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International Journal of Nephrology
Volume 2011 (2011), Article ID 762590, 10 pages
http://dx.doi.org/10.4061/2011/762590
Review Article

Cardiorenal Syndromes: Pathophysiology to Prevention

Department of Medicine, Cardiology Section, St. John Providence Health System, Providence Park Heart Institute, 47601 Grand River Avenue, Suite C202, Novi, MI 48374, USA

Received 21 August 2010; Accepted 30 September 2010

Academic Editor: Mitchell H. Rosner

Copyright © 2011 Peter A. McCullough. This is an open access article distributed under the Creative Commons Attribution License, which permits unrestricted use, distribution, and reproduction in any medium, provided the original work is properly cited.

Abstract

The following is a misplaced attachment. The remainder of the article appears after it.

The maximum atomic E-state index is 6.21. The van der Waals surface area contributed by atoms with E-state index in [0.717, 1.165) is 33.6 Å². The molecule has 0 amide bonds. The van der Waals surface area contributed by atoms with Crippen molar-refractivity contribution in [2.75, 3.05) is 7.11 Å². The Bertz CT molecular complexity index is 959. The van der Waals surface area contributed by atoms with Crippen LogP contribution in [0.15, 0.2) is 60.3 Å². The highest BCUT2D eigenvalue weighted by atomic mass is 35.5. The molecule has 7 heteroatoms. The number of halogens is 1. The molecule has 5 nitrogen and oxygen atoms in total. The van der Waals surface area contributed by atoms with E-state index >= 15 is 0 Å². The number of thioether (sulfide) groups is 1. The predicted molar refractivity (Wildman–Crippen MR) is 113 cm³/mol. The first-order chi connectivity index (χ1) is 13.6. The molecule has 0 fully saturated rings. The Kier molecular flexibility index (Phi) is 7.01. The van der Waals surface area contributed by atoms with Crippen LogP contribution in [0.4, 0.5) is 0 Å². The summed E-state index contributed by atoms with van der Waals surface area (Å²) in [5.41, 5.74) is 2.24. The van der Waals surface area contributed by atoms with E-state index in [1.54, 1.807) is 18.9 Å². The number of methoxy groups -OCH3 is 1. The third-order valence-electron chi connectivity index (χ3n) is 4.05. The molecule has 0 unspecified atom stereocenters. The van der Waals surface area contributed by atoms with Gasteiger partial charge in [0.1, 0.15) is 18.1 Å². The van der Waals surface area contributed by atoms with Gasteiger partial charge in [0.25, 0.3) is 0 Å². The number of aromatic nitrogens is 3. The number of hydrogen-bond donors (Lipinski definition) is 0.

There is a strong association between both acute and chronic dysfunction of the heart and kidneys with respect to morbidity and mortality. The complex interrelationships of longitudinal changes in both organ systems have been difficult to describe and fully understand due to a lack of categorization of the common clinical scenarios where these phenomena are encountered. Thus, cardiorenal syndromes (CRSs) have been subdivided into five syndromes which represent clinical vignettes in which both the heart and the kidney are involved in bidirectional injury and dysfunction via a final common pathway of cell-to-cell death and accelerated apoptosis mediated by oxidative stress. Types 1 and 2 involve acute and chronic cardiovascular disease (CVD) scenarios leading to acute kidney injury (AKI) or accelerated chronic kidney disease (CKD). Types 3 and 4 describe AKI and CKD, respectively, leading primarily to heart failure, although it is possible that acute coronary syndromes, stroke, and arrhythmias could be CVD outcomes in these forms of CRS. Finally, CRSs type 5 describe a systemic insult to both heart and the kidneys, such as sepsis, where both organs are injured simultaneously in persons with previously normal heart and kidney function at baseline. Both blood and urine biomarkers, including the assessment of catalytic iron, a critical element to the generation of oxygen-free radicals and oxidative stress, are reviewed in this paper.